The best way to sustainably control downy mildew in sunflower

Downy Mildew (DM) is a serious pathogen when it comes to sunflowers because, when the pathogen infects the plant, there is no curative solution: as soon as you see the visible part of the disease in the field (dwarf plants, yellowing on the leaves) you can no longer change the situation.

The main issue with this fungus is its capacity to evolve, and evolved it has; today, we can see different races in different places. In addition, the pathogen can stay in the soil for over 10 years and reappear without warning.

The damage it wreaks depends on the situation, but downy mildew can destroy an entire field, though this is really rare. If the conditions, such as rainy weather with a good temperature, are good for the growth of this fungus (Plasmopara halstedii), it can destroy a big part of the field. The effect on the final yield can be considerable when more than 10% of the plants are infected.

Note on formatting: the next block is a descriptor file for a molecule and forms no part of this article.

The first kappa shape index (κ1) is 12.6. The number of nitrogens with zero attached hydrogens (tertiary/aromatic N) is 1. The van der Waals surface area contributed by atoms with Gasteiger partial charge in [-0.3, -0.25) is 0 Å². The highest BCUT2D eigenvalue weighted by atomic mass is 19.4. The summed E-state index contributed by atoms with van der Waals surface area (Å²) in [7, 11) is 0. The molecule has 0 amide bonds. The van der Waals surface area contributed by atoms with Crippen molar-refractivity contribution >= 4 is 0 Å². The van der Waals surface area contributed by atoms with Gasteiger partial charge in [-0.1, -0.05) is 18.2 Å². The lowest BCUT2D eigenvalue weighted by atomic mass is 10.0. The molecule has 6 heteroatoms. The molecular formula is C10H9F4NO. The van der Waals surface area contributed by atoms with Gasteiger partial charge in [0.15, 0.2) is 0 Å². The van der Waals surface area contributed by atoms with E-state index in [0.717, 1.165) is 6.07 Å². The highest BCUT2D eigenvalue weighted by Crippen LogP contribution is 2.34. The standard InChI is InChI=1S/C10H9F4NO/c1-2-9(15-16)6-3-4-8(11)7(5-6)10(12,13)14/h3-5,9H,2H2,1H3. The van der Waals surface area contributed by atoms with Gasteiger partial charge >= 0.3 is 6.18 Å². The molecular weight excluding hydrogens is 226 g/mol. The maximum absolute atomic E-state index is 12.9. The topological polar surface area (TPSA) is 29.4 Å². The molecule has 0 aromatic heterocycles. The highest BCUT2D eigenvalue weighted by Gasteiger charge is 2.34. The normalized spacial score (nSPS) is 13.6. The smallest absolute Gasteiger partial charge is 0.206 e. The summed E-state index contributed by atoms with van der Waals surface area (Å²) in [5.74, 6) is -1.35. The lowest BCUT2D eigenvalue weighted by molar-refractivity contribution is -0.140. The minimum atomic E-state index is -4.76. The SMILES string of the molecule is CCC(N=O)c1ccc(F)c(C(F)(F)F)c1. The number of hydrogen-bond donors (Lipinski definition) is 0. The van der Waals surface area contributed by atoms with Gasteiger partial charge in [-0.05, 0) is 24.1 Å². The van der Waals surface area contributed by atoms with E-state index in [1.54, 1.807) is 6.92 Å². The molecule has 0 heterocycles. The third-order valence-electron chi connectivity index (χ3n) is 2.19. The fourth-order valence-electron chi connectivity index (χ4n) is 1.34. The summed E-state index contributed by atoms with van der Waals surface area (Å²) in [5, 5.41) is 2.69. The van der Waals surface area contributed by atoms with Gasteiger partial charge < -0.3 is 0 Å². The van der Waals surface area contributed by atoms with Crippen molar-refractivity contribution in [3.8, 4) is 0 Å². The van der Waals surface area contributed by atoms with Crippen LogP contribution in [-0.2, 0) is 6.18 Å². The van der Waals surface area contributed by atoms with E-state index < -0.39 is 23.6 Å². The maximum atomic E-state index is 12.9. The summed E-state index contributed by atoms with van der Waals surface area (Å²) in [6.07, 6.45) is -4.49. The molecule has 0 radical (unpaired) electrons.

Lidea has had a breeding program against sunflower DM for more than 30 years. Sunflower DM is, together with Orobanche resistance, oil content, and yield capacity, among the main breeding goals in this crop. The challenge is to find the balance between all these criteria to have good varieties to respond to local issues. In a nutshell, the Lidea breeding teams work on stacking the right genes.

To help farmers against the disease, European Seed is launching Mildew Master, a seed solution for the sustainable control of DM through the genetic approach. The objective is to offer varieties of sunflowers with the best adapted genetic behavior against the disease, in order to preserve both fields and farmers, and at the same time to manage this pathogen with sustainability and accuracy.

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